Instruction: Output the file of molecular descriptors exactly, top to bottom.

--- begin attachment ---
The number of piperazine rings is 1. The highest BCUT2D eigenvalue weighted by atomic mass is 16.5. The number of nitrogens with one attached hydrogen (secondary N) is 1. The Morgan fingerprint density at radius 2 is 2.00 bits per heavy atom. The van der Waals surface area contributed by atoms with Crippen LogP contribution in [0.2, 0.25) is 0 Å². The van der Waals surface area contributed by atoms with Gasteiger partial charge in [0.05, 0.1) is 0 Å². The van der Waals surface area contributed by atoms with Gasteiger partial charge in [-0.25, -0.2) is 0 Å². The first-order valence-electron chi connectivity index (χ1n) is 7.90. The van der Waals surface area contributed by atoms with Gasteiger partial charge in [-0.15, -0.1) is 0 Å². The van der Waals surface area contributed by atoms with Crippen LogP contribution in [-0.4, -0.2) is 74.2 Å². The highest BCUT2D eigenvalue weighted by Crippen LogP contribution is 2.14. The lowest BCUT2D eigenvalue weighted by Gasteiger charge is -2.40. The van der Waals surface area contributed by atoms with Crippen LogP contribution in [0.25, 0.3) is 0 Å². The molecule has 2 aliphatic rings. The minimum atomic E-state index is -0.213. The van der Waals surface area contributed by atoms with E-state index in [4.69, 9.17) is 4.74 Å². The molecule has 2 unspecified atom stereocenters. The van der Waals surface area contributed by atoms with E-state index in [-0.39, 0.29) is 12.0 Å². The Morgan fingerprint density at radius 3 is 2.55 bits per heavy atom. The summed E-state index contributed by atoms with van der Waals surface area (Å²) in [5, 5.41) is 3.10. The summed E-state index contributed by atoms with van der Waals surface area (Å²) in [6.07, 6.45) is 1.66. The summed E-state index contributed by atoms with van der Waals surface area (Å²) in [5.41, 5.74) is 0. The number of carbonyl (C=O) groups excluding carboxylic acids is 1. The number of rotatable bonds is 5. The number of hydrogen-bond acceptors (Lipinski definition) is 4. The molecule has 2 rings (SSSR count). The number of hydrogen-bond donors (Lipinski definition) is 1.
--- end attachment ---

The number of piperazine rings is 1. The highest BCUT2D eigenvalue weighted by atomic mass is 16.5. The number of nitrogens with one attached hydrogen (secondary N) is 1. The Morgan fingerprint density at radius 2 is 2.00 bits per heavy atom. The van der Waals surface area contributed by atoms with Crippen LogP contribution in [0.2, 0.25) is 0 Å². The van der Waals surface area contributed by atoms with Gasteiger partial charge in [0.05, 0.1) is 0 Å². The van der Waals surface area contributed by atoms with Gasteiger partial charge in [-0.25, -0.2) is 0 Å². The first-order valence-electron chi connectivity index (χ1n) is 7.90. The van der Waals surface area contributed by atoms with Gasteiger partial charge in [-0.15, -0.1) is 0 Å². The van der Waals surface area contributed by atoms with Crippen LogP contribution in [-0.4, -0.2) is 74.2 Å². The highest BCUT2D eigenvalue weighted by Crippen LogP contribution is 2.14. The lowest BCUT2D eigenvalue weighted by Gasteiger charge is -2.40. The van der Waals surface area contributed by atoms with Crippen LogP contribution in [0.25, 0.3) is 0 Å². The molecule has 2 aliphatic rings. The minimum atomic E-state index is -0.213. The van der Waals surface area contributed by atoms with E-state index in [4.69, 9.17) is 4.74 Å². The molecule has 2 unspecified atom stereocenters. The van der Waals surface area contributed by atoms with E-state index in [-0.39, 0.29) is 12.0 Å². The Morgan fingerprint density at radius 3 is 2.55 bits per heavy atom. The summed E-state index contributed by atoms with van der Waals surface area (Å²) in [5, 5.41) is 3.10. The summed E-state index contributed by atoms with van der Waals surface area (Å²) in [6.07, 6.45) is 1.66. The summed E-state index contributed by atoms with van der Waals surface area (Å²) in [5.41, 5.74) is 0. The number of carbonyl (C=O) groups excluding carboxylic acids is 1. The number of rotatable bonds is 5. The number of hydrogen-bond acceptors (Lipinski definition) is 4. The molecule has 2 rings (SSSR count). The number of hydrogen-bond donors (Lipinski definition) is 1.